Abdul-Jabbar Recognizes Kaepernick Among Pro Athletes With Outstanding Conduct

This year basketball legend Kareem Abdul-Jabbar has become a presence off the court as a social justice writer and strident opponent of conservatives. He's a contributing editor for the Hollywood Reporter, and in The Guardian Thursday, he selected Serena Williams, gymnast Maggie Nichols and Colin Kaepernick as his athletes of the year because their commitment to sport and society left us better off.

There's just one problem with his selections: one of those three, Kaepernick, is no longer an athlete, and his conduct is deplorable.

Today’s athletes have to carry much more than smelly gym bags and the giddy dreams of their parents, Abdul-Jabbar writes. If they want to achieve athletic greatness, "they also have to shoulder the leg-wobbling weight of responsibility to the community." It's a responsibility that can come in charity work, being a role model or through political activism:

"At the same time as they’re pushing the boundaries of their sport, they have to help define and promote the values of their community, even if that goes against some of the members of that community. That kind of athlete needs as much courage off the court as they do on it. Maybe more. ..."

Abdul-Jabbar addresses Kaepernick first, as one of the three whose conduct is "most becoming as a professional athlete." Kaepernick is "out of the NFL but he is more powerful than ever," and "he is still being "punished by the NFL for exercising his right to peaceful free speech. Despite protestations of innocence from various teams, his continued absence from the league is a deliberate message meant to keep players in line and pander to football fans who aren’t also fans of the Bill of Rights. This is truly a case of a league misreading the room – and the decade. His influence has only spread more during his enforced absence from football."

Abdul-Jabbar absolutely "misreads the room" by overlooking massive opposition to Kaepernick. Then he alleges Kaepernick is owed the entitlement of a rich NFL contract. The notorious former San Francisco 49er "risked everything to quietly protest racial injustice while the NFL is unwilling to risk anything to do what’s right." Since voluntarily leaving the 49ers, Kaepernick has sniped away at America and public safety officers through derogatory social media messages. His conduct is not becoming of current or former pro athletes.

Nichols won an NCAA individual national championship this year, becoming the first gymnast with two perfect 10s in every event. "What makes her achievements even more remarkable is that she accomplished this while undergoing the kind of personal stress that would have sidelined most of us," Abdul-Jabbar writes. "Right before the start of the 2018 season, Nichols revealed that she was the first of what would become hundreds of young girls to accuse Larry Nassar, the team doctor for USA Gymnastics, of sexual molestation."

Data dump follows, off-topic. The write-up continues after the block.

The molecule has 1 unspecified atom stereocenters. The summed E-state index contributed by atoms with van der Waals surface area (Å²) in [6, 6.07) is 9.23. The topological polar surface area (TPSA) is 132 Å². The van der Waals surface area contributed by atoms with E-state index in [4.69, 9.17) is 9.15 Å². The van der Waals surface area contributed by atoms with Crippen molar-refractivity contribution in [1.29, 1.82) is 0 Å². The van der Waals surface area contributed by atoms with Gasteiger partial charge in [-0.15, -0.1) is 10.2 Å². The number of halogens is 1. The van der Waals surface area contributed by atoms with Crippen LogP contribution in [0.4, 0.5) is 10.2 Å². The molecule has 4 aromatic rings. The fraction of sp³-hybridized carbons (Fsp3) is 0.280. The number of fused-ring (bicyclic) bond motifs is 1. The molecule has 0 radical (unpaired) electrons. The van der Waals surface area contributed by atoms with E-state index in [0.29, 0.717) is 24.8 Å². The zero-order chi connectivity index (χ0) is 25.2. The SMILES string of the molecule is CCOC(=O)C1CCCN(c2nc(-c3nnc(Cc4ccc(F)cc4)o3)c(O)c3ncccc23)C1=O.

Complaining that Williams has been "body shamed" for her musculature, Abdul-Jabbar writes that she has inspired young black tennis hopefuls in a "mostly white sport." She's gone "even further in redefining the sport by redefining the way females are perceived, not just as athletes, but as women." How far downward did she redefine those perceptions during her volcanic blow-up at the U.S. Open? Abdul-Jabbar doesn't even go there:

"For most of her career, she has faced body shaming for being a muscular woman. Watching her stride onto the court confident in her powerful body is a stark refutation of the harmful traditional view of beauty which praises skinny, physically weak women in need of a man’s strength. Fortunately, that grotesque and self-loathing image is being replaced by women like Williams who aren’t ashamed of their muscles."

Abdul-Jabbar brings his story to a close by recalling that his basketball coach at UCLA, John Wooden, taught him that sports "wasn’t just about making us better athletes, but about making us better people. Compassion, kindness, and morality were more important than a championship season. Fame wasn’t an accomplishment, it was an opportunity to show our gratitude to the community that we are a part of by changing it for the better. ..."

He writes that these "three exceptional athletes" have "left us better off because of their commitment to a sport and to society." That may be true of Williams and Nichols, but Abdul-Jabbar misses the mark by assigning those attributes to the rebel Kaepernick. And by overlooking deserving people who ware actually athletes in 2018.

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